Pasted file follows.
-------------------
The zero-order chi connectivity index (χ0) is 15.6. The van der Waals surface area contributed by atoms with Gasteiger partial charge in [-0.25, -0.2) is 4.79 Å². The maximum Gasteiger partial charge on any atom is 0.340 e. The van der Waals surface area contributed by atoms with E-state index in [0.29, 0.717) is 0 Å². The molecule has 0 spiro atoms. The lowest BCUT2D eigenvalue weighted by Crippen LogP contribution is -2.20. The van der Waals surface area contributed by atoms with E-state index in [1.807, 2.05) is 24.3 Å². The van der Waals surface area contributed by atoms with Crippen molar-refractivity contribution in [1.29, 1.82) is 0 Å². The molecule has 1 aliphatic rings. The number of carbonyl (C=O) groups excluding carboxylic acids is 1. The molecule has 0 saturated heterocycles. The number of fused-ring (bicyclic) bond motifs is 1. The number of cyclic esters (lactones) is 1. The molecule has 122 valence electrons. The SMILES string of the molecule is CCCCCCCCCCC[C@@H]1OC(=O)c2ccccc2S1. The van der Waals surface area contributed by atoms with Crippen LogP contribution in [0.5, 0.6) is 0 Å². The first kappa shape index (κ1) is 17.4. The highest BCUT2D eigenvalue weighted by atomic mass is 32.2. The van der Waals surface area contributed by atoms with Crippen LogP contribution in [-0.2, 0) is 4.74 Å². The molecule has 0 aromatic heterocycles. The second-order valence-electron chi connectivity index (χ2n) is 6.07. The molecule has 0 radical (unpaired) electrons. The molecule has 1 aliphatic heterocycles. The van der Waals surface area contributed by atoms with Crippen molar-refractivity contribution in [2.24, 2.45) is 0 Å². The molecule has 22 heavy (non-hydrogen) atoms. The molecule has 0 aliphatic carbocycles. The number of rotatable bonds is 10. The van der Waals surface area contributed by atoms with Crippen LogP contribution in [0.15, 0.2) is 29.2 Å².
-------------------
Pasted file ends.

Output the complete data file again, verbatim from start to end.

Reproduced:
The zero-order chi connectivity index (χ0) is 15.6. The van der Waals surface area contributed by atoms with Gasteiger partial charge in [-0.25, -0.2) is 4.79 Å². The maximum Gasteiger partial charge on any atom is 0.340 e. The van der Waals surface area contributed by atoms with E-state index in [0.29, 0.717) is 0 Å². The molecule has 0 spiro atoms. The lowest BCUT2D eigenvalue weighted by Crippen LogP contribution is -2.20. The van der Waals surface area contributed by atoms with E-state index in [1.807, 2.05) is 24.3 Å². The van der Waals surface area contributed by atoms with Crippen molar-refractivity contribution in [1.29, 1.82) is 0 Å². The molecule has 1 aliphatic rings. The number of carbonyl (C=O) groups excluding carboxylic acids is 1. The molecule has 0 saturated heterocycles. The number of fused-ring (bicyclic) bond motifs is 1. The number of cyclic esters (lactones) is 1. The molecule has 122 valence electrons. The SMILES string of the molecule is CCCCCCCCCCC[C@@H]1OC(=O)c2ccccc2S1. The van der Waals surface area contributed by atoms with Crippen LogP contribution in [0.5, 0.6) is 0 Å². The first kappa shape index (κ1) is 17.4. The highest BCUT2D eigenvalue weighted by atomic mass is 32.2. The van der Waals surface area contributed by atoms with Crippen LogP contribution in [-0.2, 0) is 4.74 Å². The molecule has 0 aromatic heterocycles. The second-order valence-electron chi connectivity index (χ2n) is 6.07. The molecule has 0 radical (unpaired) electrons. The molecule has 1 aliphatic heterocycles. The van der Waals surface area contributed by atoms with Crippen molar-refractivity contribution in [2.24, 2.45) is 0 Å². The molecule has 22 heavy (non-hydrogen) atoms. The molecule has 0 aliphatic carbocycles. The number of rotatable bonds is 10. The van der Waals surface area contributed by atoms with Crippen LogP contribution in [0.15, 0.2) is 29.2 Å².